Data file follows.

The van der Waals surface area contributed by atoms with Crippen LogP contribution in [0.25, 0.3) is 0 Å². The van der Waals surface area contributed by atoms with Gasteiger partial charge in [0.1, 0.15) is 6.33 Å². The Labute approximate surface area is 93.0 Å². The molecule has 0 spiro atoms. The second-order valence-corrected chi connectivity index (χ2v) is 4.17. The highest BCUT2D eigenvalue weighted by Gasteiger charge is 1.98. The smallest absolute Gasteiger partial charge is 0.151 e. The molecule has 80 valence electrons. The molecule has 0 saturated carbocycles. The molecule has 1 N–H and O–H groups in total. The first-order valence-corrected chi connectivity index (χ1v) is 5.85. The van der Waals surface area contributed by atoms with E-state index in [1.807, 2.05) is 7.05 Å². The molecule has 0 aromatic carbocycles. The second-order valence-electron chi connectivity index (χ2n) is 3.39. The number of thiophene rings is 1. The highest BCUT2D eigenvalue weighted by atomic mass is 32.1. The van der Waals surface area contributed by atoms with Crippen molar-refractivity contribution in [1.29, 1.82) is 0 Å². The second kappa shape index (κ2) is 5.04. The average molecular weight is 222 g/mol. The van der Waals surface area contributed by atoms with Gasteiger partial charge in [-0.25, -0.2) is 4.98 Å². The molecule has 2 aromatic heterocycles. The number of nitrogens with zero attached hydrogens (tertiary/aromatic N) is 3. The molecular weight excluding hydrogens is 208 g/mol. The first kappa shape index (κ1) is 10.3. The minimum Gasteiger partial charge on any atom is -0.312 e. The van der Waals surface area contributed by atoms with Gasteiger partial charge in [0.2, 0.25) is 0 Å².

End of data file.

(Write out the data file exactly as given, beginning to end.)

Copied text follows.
The van der Waals surface area contributed by atoms with Crippen LogP contribution in [0.25, 0.3) is 0 Å². The van der Waals surface area contributed by atoms with Gasteiger partial charge in [0.1, 0.15) is 6.33 Å². The Labute approximate surface area is 93.0 Å². The molecule has 0 spiro atoms. The second-order valence-corrected chi connectivity index (χ2v) is 4.17. The highest BCUT2D eigenvalue weighted by Gasteiger charge is 1.98. The smallest absolute Gasteiger partial charge is 0.151 e. The molecule has 80 valence electrons. The molecule has 0 saturated carbocycles. The molecule has 1 N–H and O–H groups in total. The first-order valence-corrected chi connectivity index (χ1v) is 5.85. The van der Waals surface area contributed by atoms with E-state index in [1.807, 2.05) is 7.05 Å². The molecule has 0 aromatic carbocycles. The second-order valence-electron chi connectivity index (χ2n) is 3.39. The number of thiophene rings is 1. The highest BCUT2D eigenvalue weighted by atomic mass is 32.1. The van der Waals surface area contributed by atoms with Crippen molar-refractivity contribution in [1.29, 1.82) is 0 Å². The second kappa shape index (κ2) is 5.04. The average molecular weight is 222 g/mol. The van der Waals surface area contributed by atoms with Gasteiger partial charge in [-0.25, -0.2) is 4.98 Å². The molecule has 2 aromatic heterocycles. The number of nitrogens with zero attached hydrogens (tertiary/aromatic N) is 3. The molecular weight excluding hydrogens is 208 g/mol. The first kappa shape index (κ1) is 10.3. The minimum Gasteiger partial charge on any atom is -0.312 e. The van der Waals surface area contributed by atoms with Gasteiger partial charge in [0.2, 0.25) is 0 Å².